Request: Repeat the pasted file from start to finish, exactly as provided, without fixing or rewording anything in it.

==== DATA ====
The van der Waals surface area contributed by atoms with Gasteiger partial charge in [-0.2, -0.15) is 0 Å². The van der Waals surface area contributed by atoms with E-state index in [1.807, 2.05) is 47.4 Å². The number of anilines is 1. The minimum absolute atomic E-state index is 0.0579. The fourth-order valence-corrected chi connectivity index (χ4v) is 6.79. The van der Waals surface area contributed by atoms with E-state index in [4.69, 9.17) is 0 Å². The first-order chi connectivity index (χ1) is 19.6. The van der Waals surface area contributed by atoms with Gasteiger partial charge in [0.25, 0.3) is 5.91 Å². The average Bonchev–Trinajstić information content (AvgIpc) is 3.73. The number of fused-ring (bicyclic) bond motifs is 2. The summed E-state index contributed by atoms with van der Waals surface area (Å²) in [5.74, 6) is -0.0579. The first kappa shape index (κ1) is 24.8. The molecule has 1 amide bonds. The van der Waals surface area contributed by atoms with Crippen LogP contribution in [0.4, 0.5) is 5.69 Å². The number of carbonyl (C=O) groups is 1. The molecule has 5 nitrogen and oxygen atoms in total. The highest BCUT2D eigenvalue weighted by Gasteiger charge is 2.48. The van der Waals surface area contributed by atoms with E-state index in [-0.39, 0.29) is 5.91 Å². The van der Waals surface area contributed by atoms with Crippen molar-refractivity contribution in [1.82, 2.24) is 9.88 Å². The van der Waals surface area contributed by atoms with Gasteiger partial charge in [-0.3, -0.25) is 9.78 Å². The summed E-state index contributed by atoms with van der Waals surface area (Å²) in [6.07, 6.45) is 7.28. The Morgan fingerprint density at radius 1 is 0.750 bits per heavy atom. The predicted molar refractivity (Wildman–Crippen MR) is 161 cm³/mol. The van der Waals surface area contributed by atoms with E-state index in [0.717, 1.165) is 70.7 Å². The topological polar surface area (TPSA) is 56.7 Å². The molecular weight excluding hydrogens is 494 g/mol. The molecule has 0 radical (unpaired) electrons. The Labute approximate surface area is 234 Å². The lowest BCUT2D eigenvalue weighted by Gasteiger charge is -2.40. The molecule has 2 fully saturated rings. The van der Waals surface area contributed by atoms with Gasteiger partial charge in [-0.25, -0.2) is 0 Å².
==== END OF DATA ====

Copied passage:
The van der Waals surface area contributed by atoms with Gasteiger partial charge in [-0.2, -0.15) is 0 Å². The van der Waals surface area contributed by atoms with E-state index in [1.807, 2.05) is 47.4 Å². The number of anilines is 1. The minimum absolute atomic E-state index is 0.0579. The fourth-order valence-corrected chi connectivity index (χ4v) is 6.79. The van der Waals surface area contributed by atoms with E-state index in [4.69, 9.17) is 0 Å². The first-order chi connectivity index (χ1) is 19.6. The van der Waals surface area contributed by atoms with Gasteiger partial charge in [0.25, 0.3) is 5.91 Å². The average Bonchev–Trinajstić information content (AvgIpc) is 3.73. The number of fused-ring (bicyclic) bond motifs is 2. The summed E-state index contributed by atoms with van der Waals surface area (Å²) in [5.74, 6) is -0.0579. The first kappa shape index (κ1) is 24.8. The molecule has 1 amide bonds. The van der Waals surface area contributed by atoms with Crippen LogP contribution in [0.4, 0.5) is 5.69 Å². The number of carbonyl (C=O) groups is 1. The molecule has 5 nitrogen and oxygen atoms in total. The highest BCUT2D eigenvalue weighted by Gasteiger charge is 2.48. The van der Waals surface area contributed by atoms with E-state index in [-0.39, 0.29) is 5.91 Å². The van der Waals surface area contributed by atoms with Crippen molar-refractivity contribution in [1.82, 2.24) is 9.88 Å². The van der Waals surface area contributed by atoms with Gasteiger partial charge in [-0.3, -0.25) is 9.78 Å². The summed E-state index contributed by atoms with van der Waals surface area (Å²) in [6.07, 6.45) is 7.28. The Morgan fingerprint density at radius 1 is 0.750 bits per heavy atom. The predicted molar refractivity (Wildman–Crippen MR) is 161 cm³/mol. The van der Waals surface area contributed by atoms with E-state index in [0.717, 1.165) is 70.7 Å². The topological polar surface area (TPSA) is 56.7 Å². The molecular weight excluding hydrogens is 494 g/mol. The molecule has 0 radical (unpaired) electrons. The Labute approximate surface area is 234 Å². The lowest BCUT2D eigenvalue weighted by Gasteiger charge is -2.40. The molecule has 2 fully saturated rings. The van der Waals surface area contributed by atoms with Gasteiger partial charge in [-0.25, -0.2) is 0 Å².